Before Tea Time

She had stolen mother’s lipstick. Her crimson gash of a mouth was stretched in a satisfied smirk. Her dirty bitten finger-nailed hands opened and closed slightly as she held D. My treasure. My hope. My friend.

I asked her to let her go.
First, I asked her softly. Tears hidden. Lips rubbery.
Second, I asked her mockingly. Hands behind my back. Flawless syntax.
Third, I asked her forcefully. Cheeks cherry with rage. Feet shuffling.

She only laughed.

I rushed at her and it was over suddenly. That bubble gum face disappearing down the stairs. The surprisingly tepid thump as she hit the bottom. Those clutching hands, broken, lifeless under a twisted back.

I looked at Dolly. Dolly looked at me. A wave of love and compassion stole over me. Poor dear had her hair all plastered to her head. Time for some tidying up.doll

© Melisande Moonsong

This is a quick piece of flash fiction I wrote for the ‘Ad Hoc Fiction Competition‘. Don’t really expect to win anything, but it was fun to do.

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Monday Morning (What do you think of the GRANNY PORN industry?)

I sigh and prod my face into a mask, trying not to slump. The last session has not gone well. The gynaecologist said that unless I stopped with my current lifestyle, not only would the continual discharge and incontinence continue, but the flow would increase too. I don’t really understand what he said the problem is; a ‘prolapsed cervix due to a weakness in the pelvic muscles’. Pelvic muscles – now THAT I can understand.

Mulishly, I gaze at the veggie-shop beside me. I’m so fed up of eating fruit and vegetables to ‘flush out my system’ as Dr Weiss says. What a load of nonsense. Better have surgery, like Didi, and be done with it. A little nip and tuck is all it takes. Change my way of life? As if.

It’s not that I like my job really, I tell myself, as I cross the street. I don’t. All those sweaty struggling faces trying so hard to look consciously earnest. The newbies are the worse, thinking it’s all real and then unable to do the job with all the lights and coffee-swigging mumblers on the side-lines looking on. Just another day for me – a traumatic experience for them. I guess I’m too jaded at this point. And that, too, comes with the job, as my mother used to say.

The bus stops and I get on, swiping my card and taking a look at the driver. I wonder if he recognises me, though obviously, he will not, exactly, remember where. Slowly, I shuffle along, trying to sit down gingerly, carefully, before the bus re-starts. It hurts to sit down. Not where you would expect though. My back and legs hurt, creaking with too much use. At least I never had the presumption to have any children. That would have ended my career for sure. Don’t know how they manage it – some people. Well, not all, just look at Cheeky Cherry – not even able to look her son in the face anymore. Should have known it would come to that at some point.

Arrived. I stumble past an old guy with sunglasses and a greasy baggy woolen vest thrown over frumpy trousers. Blearily he stares at me and looks away. Probably more of an interracial underage aficionado. No loss there. I round the corner, and enter the studio, a dim shabby building squashed between a hippy record store and a run-down block of apartments. Bathroom, then make-up and a look at the rack of underwear prepared for today.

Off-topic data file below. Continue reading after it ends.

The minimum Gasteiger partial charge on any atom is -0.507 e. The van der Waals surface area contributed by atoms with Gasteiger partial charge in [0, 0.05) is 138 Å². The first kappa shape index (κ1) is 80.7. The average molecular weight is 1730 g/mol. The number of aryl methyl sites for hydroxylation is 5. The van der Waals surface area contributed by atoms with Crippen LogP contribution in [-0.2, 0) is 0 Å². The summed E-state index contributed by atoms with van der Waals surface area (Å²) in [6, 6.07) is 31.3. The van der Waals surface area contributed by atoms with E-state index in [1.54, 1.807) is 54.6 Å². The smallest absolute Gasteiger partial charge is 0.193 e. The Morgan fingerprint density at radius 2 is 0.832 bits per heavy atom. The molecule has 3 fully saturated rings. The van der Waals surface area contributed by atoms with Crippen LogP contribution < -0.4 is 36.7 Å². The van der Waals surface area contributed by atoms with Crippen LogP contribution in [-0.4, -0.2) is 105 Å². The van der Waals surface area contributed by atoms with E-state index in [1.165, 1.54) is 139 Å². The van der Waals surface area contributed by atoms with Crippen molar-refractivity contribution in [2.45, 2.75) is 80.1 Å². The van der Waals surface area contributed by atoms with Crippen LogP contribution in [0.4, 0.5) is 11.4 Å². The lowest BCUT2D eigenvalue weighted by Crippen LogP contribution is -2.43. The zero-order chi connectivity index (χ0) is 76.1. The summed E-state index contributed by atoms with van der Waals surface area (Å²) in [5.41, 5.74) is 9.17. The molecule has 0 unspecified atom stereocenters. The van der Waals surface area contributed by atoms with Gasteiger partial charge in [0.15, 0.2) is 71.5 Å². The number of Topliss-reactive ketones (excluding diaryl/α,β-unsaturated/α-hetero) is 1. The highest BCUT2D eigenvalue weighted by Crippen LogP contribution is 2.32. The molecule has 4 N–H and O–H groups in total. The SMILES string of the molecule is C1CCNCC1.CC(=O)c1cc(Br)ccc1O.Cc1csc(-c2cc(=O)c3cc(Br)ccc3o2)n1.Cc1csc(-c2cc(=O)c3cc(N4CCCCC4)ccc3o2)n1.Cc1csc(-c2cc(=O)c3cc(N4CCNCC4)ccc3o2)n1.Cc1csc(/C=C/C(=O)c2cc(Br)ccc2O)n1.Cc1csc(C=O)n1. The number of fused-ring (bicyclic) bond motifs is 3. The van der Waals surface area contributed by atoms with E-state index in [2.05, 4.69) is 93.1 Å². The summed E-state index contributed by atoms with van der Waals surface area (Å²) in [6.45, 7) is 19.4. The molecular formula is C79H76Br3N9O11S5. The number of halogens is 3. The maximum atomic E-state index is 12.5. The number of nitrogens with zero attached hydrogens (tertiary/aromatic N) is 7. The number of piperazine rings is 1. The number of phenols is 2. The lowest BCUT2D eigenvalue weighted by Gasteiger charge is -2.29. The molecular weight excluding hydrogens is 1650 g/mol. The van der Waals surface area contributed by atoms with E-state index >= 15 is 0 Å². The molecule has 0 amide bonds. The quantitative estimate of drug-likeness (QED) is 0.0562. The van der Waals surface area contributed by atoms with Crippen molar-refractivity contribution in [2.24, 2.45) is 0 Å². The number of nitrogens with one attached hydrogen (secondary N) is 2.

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I glance at the three pimply teenagers waiting around hopefully, then spying me, with widening eyes, grabbing at the pill provided to strengthen their resolve, stiffen their spines, and everything else. No alcohol though. That would defeat the purpose. I wave a hello at Doris, the washed-out fluffer, as zombie-like, she coughs her usual mucus-riddled cackle, and sashay along towards the toilets, mockingly ogling the thin terrified wannabes. Bad, bad Nancy. Wasn’t nicknamed ‘Naughty Nancy’ for nothing.

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© Darkly Dreaming Moonsong

This short story was sent to Keith Kreates as part of his weekly challenge – https://wordpress.com/read/post/feed/36207183/831896472

No One

I admit, at first not existing was kind of hard to get used to. 

No one saw me as I crossed the street. No one nodded to me as I passed the store. No dog barked at me while I wandered around the windy park. No one smiled faintly as I stopped to grin at a comic poster. No one even noticed when my skirt blew up so high that my underwear showed.

I guess that’s when I started tackling non-existence as a comodity, rather than a curse.

I didn’t need to get up early. Didn’t need to brush my hair, put on any make up, or even wear decent clothes. No one saw me anyway. I just wasn’t there.

I didn’t need to be polite to the person waiting before me for the bus. Hell, I didn’t even need to stay in the queue. Or pay the bus fare. 

No one scowled at me because I had left the window open. No one muttered because I had forgotten to bring the ketchup on the table. No one told me I was not good enough, when I didn’t know where they had left their car keys the day before. No one pawed at me while wiggling smelly body parts, as I tried to watch a movie. No one even tried to bite and hurt me, because of some ‘remark’ they did not like.

No one belittled me or berated me ‘jokingly’ because I didn’t read their minds and know what they wanted beforehand. No one ‘forgot’ to mention my name or that I even existed when talking to their friends, when in fact I did. Now, I truly was not there, so it didn’t bother me not to be mentioned. There is no one to mention.

I have gotten used to not existing now. I do not even feel bad about it. It is a relief really.

Existing is so much harder.

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